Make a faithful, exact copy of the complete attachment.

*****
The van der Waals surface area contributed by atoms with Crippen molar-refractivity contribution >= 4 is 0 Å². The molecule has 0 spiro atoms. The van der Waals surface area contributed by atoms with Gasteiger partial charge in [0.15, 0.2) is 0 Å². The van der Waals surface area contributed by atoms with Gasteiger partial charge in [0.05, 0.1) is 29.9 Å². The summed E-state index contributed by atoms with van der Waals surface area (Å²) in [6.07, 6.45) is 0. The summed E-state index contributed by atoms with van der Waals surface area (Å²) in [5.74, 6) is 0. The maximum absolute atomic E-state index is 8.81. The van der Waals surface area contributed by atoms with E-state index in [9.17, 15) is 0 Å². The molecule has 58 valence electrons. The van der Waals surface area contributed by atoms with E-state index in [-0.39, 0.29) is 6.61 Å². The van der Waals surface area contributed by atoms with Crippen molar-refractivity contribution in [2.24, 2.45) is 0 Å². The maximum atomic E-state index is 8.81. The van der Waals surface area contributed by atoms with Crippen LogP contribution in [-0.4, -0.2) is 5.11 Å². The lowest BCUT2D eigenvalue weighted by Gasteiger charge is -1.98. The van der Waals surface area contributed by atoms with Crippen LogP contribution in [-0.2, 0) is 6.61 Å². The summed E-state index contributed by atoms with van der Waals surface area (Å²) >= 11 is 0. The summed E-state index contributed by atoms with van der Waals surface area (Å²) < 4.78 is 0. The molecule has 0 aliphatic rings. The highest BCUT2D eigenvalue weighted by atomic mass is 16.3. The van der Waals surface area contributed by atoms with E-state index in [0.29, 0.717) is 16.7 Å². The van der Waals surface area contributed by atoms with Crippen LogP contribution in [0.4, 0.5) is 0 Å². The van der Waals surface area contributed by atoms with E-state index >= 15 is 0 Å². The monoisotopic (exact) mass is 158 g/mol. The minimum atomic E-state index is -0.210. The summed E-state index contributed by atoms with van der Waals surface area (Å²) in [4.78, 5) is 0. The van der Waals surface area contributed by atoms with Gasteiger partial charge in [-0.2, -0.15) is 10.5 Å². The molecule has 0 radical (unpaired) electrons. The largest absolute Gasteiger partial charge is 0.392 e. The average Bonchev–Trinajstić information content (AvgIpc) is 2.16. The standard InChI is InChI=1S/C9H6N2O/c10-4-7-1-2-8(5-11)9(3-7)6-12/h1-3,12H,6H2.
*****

The van der Waals surface area contributed by atoms with Crippen molar-refractivity contribution >= 4 is 0 Å². The molecule has 0 spiro atoms. The van der Waals surface area contributed by atoms with Gasteiger partial charge in [0.15, 0.2) is 0 Å². The van der Waals surface area contributed by atoms with Gasteiger partial charge in [0.05, 0.1) is 29.9 Å². The summed E-state index contributed by atoms with van der Waals surface area (Å²) in [6.07, 6.45) is 0. The summed E-state index contributed by atoms with van der Waals surface area (Å²) in [5.74, 6) is 0. The maximum absolute atomic E-state index is 8.81. The van der Waals surface area contributed by atoms with E-state index in [9.17, 15) is 0 Å². The molecule has 58 valence electrons. The van der Waals surface area contributed by atoms with E-state index in [-0.39, 0.29) is 6.61 Å². The van der Waals surface area contributed by atoms with Crippen molar-refractivity contribution in [2.24, 2.45) is 0 Å². The maximum atomic E-state index is 8.81. The van der Waals surface area contributed by atoms with Crippen LogP contribution in [-0.4, -0.2) is 5.11 Å². The lowest BCUT2D eigenvalue weighted by Gasteiger charge is -1.98. The van der Waals surface area contributed by atoms with Crippen LogP contribution in [-0.2, 0) is 6.61 Å². The summed E-state index contributed by atoms with van der Waals surface area (Å²) >= 11 is 0. The summed E-state index contributed by atoms with van der Waals surface area (Å²) < 4.78 is 0. The molecule has 0 aliphatic rings. The highest BCUT2D eigenvalue weighted by atomic mass is 16.3. The van der Waals surface area contributed by atoms with E-state index in [0.29, 0.717) is 16.7 Å². The van der Waals surface area contributed by atoms with Crippen LogP contribution in [0.4, 0.5) is 0 Å². The van der Waals surface area contributed by atoms with E-state index >= 15 is 0 Å². The monoisotopic (exact) mass is 158 g/mol. The minimum atomic E-state index is -0.210. The summed E-state index contributed by atoms with van der Waals surface area (Å²) in [4.78, 5) is 0. The van der Waals surface area contributed by atoms with Gasteiger partial charge in [-0.2, -0.15) is 10.5 Å². The molecule has 0 radical (unpaired) electrons. The largest absolute Gasteiger partial charge is 0.392 e. The average Bonchev–Trinajstić information content (AvgIpc) is 2.16. The standard InChI is InChI=1S/C9H6N2O/c10-4-7-1-2-8(5-11)9(3-7)6-12/h1-3,12H,6H2.